Injured on the job while working for a Texas non-subscriber? Here are answers to some of the most frequently asked questions.
What is a Texas Non-subscriber?
Most states require employers to carry workers’ compensation coverage to cover expenses when an employee is injured on the job. Texas doesn’t have that requirement. Texas is unique because it provides an opt-out option for workers comp insurance. This kind of flexibility with insurance requirements can be a boon or a burden. How it works for you depends on your circumstances.
While it gives employers and employees flexibility and freedom of choice, having no coverage (aka “going bare”) exposes employers to personal injury lawsuits from employees who are injured on the job. The damages and attorney’s fees in these lawsuits are almost unlimited. While the statutes that govern workers comp in Texas are fairly straightforward, it’s not always obvious how the law will be applied in each case. The best thing to do if you’re involved in a worker’s comp dispute is to get help from experienced Texas worker’s compensation attorneys. You have the best chances of coming out on top when you get legal help early in the process.
In the meantime, these frequently asked questions about non-subscribers in Texas can help to demystify the whole process.
What are Texas employers required to do for workers comp if they are a non-subscriber?
Texas employers, at a minimum, must:
- Notify the State they do or do not have coverage
- Notify the State when they terminate coverage
- Post notices, with the exact wording, in the workplace
- Notify new employees of the absence of coverage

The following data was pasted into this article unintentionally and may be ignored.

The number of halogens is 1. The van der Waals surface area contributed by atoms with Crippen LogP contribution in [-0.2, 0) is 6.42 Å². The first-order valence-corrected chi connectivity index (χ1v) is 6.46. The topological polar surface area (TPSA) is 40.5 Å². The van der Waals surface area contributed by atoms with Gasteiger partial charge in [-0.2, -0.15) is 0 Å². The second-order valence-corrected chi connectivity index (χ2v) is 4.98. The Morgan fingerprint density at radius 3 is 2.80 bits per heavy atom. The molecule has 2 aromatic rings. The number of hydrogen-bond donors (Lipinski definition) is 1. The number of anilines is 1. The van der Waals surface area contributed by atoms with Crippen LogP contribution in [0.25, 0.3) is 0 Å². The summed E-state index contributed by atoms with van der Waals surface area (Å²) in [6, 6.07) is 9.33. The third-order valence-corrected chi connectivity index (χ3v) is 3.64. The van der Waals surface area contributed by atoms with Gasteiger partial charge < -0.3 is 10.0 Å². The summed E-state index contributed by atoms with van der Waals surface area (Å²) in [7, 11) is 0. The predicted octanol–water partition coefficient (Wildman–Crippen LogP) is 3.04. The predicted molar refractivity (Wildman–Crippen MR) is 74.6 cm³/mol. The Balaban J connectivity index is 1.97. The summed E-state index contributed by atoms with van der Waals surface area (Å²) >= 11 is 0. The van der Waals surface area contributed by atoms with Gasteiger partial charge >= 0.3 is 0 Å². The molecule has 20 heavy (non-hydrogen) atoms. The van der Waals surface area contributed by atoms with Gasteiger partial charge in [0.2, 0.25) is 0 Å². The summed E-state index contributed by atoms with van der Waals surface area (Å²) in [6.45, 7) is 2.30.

- Notify existing employees of coverage termination
- Notify employees how to file claims
- Many employers must also have drug prevention programs
Does an employee automatically win a Texas non-subscriber injury claim if an employer opts out?
No, the injured employee must prove the employer was negligent.
The employer can defend themselves by showing the accident was caused by:
(A) an intentional act of the employee, or
(B) the employees’ intoxication (including substance abuse).
To win a case as an injured employee, you have to prove negligence in court
What can injured employees do to prove negligence on the part of the employer?
An employee can prove employer negligence by showing:
- An employer failed to maintain adequate staff to perform the job safely
- An employer failed to maintain safe premises and working conditions
- An employer failed to provide or maintain the necessary equipment to perform the job safely
- An employer’s supervisors or employees were negligent
Can an employer covered by Texas workers comp insurance still get sued?
Absolutely. A surviving spouse or heirs of an employee can sue if their loved one died because of an intentional act or omission by an employer, or the gross negligence of an employer. Also, lawsuits can be filed after the claims determination process has been completed.
Each worker’s comp claim in Texas is different, and each case will have a different approach for winning damages as an employee or successfully defending your actions as an employer. Whenever you’re dealing with a nonsubscriber claim in Texas, you need a lawyer to help. Otherwise, you risk getting lost in the weeds and being stuck with your medical bills after a workplace accident. The lawyer you choose will have an outsized impact on the outcome of your claim. Only deal with experienced attorneys with a proven track record in Texas employment law and that are willing to offer you a risk-free case evaluation.
That way, you have the best chances at winning your case and you don’t have to risk any money upfront to get the legal help you deserve. Contact Malley Law Firm today to get started.